Can Co-ops Save Unions? | In These Times

Labor-cooperative partnerships may herald a new strategy for labor–if they can get off the ground.
BY REBECCA BURNS

What has 18 owners, no bosses and high hopes for fostering workplace democracy in America? New Era Windows LLC, a worker-owned cooperative formed last year by members of United Electrical Workers (UE) Local 1110.

After occupying their factory to save their jobs—twice—workers at a closing Chicago windows plant decided last year to try a new tack: running the business themselves. They purchased equipment from their former bosses and are now setting up a new factory they believe will create good jobs in the city’s depressed economy.

New Era is one of a growing number of union-backed cooperatives nationwide that could herald a new strategy for labor. In his survey of existing cooperatives, economist Gar Alperovitz has calculated that the number of workers in partly or wholly employee-owned companies now exceeds those who belong to private-sector unions—a statistic that speaks both to the perilous state of the labor movement and the promise of reviving it through new structures.

In the case of New Era, the decision to form a cooperative was the result of a long battle with management. In 2008, upon being told that their factory would be closed and they would be fired immediately without severance pay, workers staged a six-day occupation of the Republic Windows and Doors factory and emerged victorious. Their stand, coming at the height of the financial crisis, was celebrated nationwide. It also emboldened them to occupy once again in February 2012, when new owner Serious Energy announced that it, too, would be closing the plant. The workers’ journey from occupiers to owners was paved in part by UE’s tradition of militancy, which some progressives hoped would inspire other unions fighting mass layoffs.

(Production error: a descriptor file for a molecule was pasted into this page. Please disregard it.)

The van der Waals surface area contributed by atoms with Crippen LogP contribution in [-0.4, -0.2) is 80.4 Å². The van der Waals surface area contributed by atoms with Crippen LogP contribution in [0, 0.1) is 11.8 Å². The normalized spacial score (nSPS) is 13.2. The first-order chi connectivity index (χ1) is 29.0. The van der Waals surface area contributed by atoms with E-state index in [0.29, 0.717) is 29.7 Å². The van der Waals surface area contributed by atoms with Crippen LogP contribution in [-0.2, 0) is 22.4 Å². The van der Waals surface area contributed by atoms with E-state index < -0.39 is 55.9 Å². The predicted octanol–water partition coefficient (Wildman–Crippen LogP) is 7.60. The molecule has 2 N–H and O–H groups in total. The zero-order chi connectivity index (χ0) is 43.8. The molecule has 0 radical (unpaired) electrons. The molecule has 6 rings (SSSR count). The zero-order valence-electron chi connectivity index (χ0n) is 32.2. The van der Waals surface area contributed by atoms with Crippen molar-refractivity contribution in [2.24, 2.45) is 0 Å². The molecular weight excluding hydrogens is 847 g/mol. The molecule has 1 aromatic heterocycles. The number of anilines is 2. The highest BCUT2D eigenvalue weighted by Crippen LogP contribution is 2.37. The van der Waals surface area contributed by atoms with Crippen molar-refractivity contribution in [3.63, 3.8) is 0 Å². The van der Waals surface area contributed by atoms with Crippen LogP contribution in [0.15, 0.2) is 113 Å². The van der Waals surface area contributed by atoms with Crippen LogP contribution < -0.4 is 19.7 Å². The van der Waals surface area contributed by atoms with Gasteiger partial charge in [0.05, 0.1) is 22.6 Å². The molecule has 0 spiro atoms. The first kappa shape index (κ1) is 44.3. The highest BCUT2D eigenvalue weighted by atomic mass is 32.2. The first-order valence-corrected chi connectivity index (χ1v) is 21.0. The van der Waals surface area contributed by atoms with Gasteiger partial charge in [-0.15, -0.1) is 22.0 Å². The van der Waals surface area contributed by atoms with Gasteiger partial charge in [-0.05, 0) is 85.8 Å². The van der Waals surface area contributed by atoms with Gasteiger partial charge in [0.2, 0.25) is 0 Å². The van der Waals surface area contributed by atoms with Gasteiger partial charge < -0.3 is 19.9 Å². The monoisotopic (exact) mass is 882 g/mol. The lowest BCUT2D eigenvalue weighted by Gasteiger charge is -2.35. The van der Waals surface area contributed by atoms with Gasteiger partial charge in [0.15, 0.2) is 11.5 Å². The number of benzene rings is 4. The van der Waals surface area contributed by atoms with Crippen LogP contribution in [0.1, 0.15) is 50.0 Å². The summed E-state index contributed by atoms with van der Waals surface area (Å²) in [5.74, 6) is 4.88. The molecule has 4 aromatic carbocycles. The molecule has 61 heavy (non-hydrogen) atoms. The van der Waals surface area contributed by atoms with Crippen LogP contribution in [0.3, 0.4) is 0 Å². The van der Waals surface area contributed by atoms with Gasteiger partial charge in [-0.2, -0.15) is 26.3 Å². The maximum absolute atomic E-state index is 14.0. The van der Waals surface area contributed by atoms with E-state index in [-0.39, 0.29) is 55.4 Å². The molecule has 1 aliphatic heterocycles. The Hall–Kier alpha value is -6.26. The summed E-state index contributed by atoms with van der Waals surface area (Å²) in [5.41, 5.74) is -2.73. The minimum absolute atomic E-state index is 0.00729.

The labor movement at large hasn’t reprised the 1930s-era tactic of occupying factories in order to regain a foothold in existing workplaces. But a growing number of unions, led by the United Steelworkers (USW), are exploring creation of new worker-owned cooperatives as a strategy for contending with the offshoring of U.S. jobs. Like the workers who formed New Era Windows, USW began experimenting with cooperatives partly out of necessity—as job losses mounted amidst the financial crisis, “there seemed to be an opening to consider how we might create a better model, because everything was falling apart,” says Rob Witherell, USW’s cooperative strategist. USW decided to partner with Mondragon, Spain’s famous group of cooperatives, to create a template for union co-ops.

Now, USW is helping launch several pilot projects, including a green laundry in Pittsburgh that could replace some of the 100-plus jobs lost when an industrial laundry in the area closed several years ago. Members of United Food and Commercial Workers are currently employed in an urban farming cooperative in Cincinnati, with more projects planned under the behest of the Cincinnati Union Cooperative Initiative.

Read the whole article from In These Times.

Learn more about the union co-op model from the United Steelworkers.

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